Omer S.

asked • 06/07/15

prove that for every 8 choosen numbers from 10 to 36 you can always make equalities.

number can be used once. examples. let say that the choosen numbers are 10, 11, 12, 15, 18, 25, 32, 36 you can write 11+25=36 or 10+12+18=15+25. i tried to prove for summation for every 2 numbers $$\binom{8}{2}=28 $$ but there are 51 different summation that's the closest i got

Mark M.

tutor
Do you mean that at least one of the eight chosen can be expressed as the sum of some of the other 7?
Or must all of the eight be able to be expressed as the sum of some combination of the other 7?
Not too sure how the"pigeon hole principle" relates to this question.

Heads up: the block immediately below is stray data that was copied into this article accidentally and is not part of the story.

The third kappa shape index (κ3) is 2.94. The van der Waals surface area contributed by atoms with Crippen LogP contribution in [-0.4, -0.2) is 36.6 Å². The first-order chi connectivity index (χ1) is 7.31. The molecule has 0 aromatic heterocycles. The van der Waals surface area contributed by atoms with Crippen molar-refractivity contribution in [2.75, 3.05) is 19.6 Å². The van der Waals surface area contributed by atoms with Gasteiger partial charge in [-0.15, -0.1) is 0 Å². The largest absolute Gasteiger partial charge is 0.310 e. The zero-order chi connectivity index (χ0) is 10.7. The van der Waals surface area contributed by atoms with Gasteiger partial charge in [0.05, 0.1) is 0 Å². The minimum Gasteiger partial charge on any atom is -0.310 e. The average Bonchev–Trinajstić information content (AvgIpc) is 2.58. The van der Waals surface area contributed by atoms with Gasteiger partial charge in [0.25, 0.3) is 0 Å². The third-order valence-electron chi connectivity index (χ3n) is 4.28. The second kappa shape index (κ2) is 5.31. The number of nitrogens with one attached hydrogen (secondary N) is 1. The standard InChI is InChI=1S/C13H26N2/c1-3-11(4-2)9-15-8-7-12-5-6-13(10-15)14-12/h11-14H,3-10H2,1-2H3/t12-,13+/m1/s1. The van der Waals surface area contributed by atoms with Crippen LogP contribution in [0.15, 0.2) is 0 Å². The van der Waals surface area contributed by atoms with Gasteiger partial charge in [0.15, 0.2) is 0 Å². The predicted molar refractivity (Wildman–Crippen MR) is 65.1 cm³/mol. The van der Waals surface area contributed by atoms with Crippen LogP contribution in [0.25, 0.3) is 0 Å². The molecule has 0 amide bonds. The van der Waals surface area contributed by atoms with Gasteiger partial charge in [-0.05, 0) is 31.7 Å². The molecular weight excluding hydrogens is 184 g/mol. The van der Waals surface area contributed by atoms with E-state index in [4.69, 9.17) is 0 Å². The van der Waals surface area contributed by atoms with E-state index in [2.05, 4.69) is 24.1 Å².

Report

06/07/15

Omer S.

yes 
you dont have to use pigeon hole principle
Report

06/07/15

Omer S.

yes to the first question
Report

06/07/15

Omer S.

any help will be very very appreciated
Report

06/07/15

1 Expert Answer

By:

Mark M. answered • 06/07/15

Mathematics Teacher - NCLB Highly Qualified

Omer S.

thanks for the help, but you are not the one who choose, for any choosen number
Report

06/08/15

Omer S.

is't for every choosen number
Report

06/08/15

Mark M.

tutor
The problem states prove "for every 8 numbers. The phrase "for every" means "for any." If a counter example can be presented, which I have done, the proof is not possible no matter who gets to choose.
Report

06/08/15

Still looking for help? Get the right answer, fast.

Ask a question for free

Get a free answer to a quick problem.
Most questions answered within 4 hours.

OR

Find an Online Tutor Now

Choose an expert and meet online. No packages or subscriptions, pay only for the time you need.